My last blog ended on an idealistic note; pacing the impulse of ambition and finding a much more dependable rhythm then the mood swings that accompany high expectation.
To clarify I'll use personal examples: I inspire a friend to draw and he in turn inspires me to write. We have the intention for helping each other out but the time between emails gets longer and longer. We don't speak on it because it is a mutual shame. I make promises to myself to explode with new material so he knows I didn't let him down but I give in to distractions whenever its time to work.
At this point I have to ask myself if I truly have a passion for storytelling or I just like the idea of it so much I refuse to look elsewhere. Meanwhile, my eyes alone are attempting to will the work through the rest of my body and no one is built that way.
Eventually what it comes down to is accountability, self awareness, self improvement, and self motivation. These qualities are gonna be over-represented thematically throughout my blogs. I'm no Doctor of physiology or psychology. I'm not a practiced spiritualist, historian, or theologian. I'm an unemployed undergrad with no real guidance save the tug deep down that says I've got to be my own man and I've got something to leave behind. My point here is to say that my story isn't climactic at the moment. Nor does my background give me any legitimate authority to say one action or perception is right over another. I try to use common (and sometimes uncommon) logic to provide an emotional assurance for myself that will hopefully get me to move forward on opportunities when obvious benefit does not. It's through that personal trial that I will attempt to extract and share my reasoning and experiences.
Ultimately I wish to combat a specific moment that some men seem to share. Entering my twenties, I was vital . . . well to a degree. I exercised. I wrote more. I felt more. I had more dates. I was keenly aware of my youth and my rising power (in terms of potential) to do anything I chose. Habits born from the ego disguise themselves through one's own justifications. I had been falling into detrimental habits (specifically toward my aspirations) for years without feeling the threat.
I think one of the benefits of becoming a writer or film maker is that I control my schedule or move more at a pace set with my own excitement or the strength of my imagination. I have ideas and want to get them out there. Doing it feel right. Having my time controlled by some company that leeches the spine right out of me makes me anxious, confused and resentful. My first order of business is to pursue my own happiness. There's a BIG however, however.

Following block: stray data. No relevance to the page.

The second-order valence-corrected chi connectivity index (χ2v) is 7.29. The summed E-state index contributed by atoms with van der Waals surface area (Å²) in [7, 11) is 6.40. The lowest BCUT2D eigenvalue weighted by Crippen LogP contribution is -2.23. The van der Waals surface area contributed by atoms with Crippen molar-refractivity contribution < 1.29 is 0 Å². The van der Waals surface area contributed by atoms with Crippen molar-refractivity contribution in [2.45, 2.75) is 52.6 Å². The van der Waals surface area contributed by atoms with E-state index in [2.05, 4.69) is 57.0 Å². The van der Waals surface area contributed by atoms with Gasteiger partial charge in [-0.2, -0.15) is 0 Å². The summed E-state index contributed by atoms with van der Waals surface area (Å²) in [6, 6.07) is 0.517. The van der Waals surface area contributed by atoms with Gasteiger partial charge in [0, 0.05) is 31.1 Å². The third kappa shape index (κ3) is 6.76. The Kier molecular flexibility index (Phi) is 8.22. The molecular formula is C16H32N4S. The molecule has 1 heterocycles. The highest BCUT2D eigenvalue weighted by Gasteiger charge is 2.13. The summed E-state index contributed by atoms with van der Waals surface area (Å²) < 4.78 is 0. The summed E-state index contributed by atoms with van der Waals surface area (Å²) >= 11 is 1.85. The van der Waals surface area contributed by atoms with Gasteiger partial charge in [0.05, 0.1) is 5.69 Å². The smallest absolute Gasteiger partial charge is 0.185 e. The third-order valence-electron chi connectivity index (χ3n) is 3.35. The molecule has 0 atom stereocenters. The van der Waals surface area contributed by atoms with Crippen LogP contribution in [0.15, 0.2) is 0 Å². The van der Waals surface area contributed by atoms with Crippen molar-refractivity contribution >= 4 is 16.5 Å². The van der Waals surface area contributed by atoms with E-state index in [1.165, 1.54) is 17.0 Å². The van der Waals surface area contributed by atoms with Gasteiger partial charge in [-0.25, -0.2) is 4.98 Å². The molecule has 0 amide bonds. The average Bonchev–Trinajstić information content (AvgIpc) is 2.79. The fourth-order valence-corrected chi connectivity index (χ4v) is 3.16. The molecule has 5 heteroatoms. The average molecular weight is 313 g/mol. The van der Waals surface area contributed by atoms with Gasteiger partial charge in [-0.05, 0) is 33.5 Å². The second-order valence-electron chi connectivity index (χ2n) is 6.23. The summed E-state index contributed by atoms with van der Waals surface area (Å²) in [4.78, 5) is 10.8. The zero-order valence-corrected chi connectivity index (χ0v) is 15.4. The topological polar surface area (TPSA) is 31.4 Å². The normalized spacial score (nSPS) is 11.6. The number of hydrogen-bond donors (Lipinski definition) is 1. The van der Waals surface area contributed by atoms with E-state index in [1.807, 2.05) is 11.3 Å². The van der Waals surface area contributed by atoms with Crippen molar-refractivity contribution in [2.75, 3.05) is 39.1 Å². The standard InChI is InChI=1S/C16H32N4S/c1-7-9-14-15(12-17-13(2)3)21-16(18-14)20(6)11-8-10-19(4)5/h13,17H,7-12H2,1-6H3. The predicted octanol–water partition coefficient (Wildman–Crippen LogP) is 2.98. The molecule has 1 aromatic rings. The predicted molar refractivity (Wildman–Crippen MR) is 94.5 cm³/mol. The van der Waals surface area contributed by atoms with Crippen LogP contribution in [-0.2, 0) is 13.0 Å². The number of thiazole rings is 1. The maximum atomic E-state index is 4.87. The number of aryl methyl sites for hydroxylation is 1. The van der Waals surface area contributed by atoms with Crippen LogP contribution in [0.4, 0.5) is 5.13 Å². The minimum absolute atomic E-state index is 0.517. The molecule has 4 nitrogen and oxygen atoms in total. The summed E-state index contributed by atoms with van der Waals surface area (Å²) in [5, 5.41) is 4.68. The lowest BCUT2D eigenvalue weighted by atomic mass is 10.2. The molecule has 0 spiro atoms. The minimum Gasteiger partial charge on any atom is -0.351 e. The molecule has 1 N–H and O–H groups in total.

Alongside my desire is a companion in complacency. It looks like when I got used to envisioning an ideal future and consequently letting it go, I was, in a way, training myself to give up. I've heard stories of men shutting down. They come home and watch TV without interest. They go inward from their families and trust no one with their thoughts. They settle for the necessities and make the best of their time pretending there isn't a world outside the walls. Just a function to perform in order to maintain food, water and shelter and a collection of distractions.
I'm a victim of this. I've written long enough that I won't go into the details now but there is still part of me that holds onto the idea there is not one good dream worth letting go. So how does a guy like me, with years of inactivity (relevant to my dream) turn things around. Firstly, it's important to institute a firm confidence in oneself. I've got to limit my doubts, unlearn resignation, and most importantly, get uncomfortable (challenge my restraints).
I can only accomplish this with specifics so my next step is to list what these restraints are and then construct ways to break through.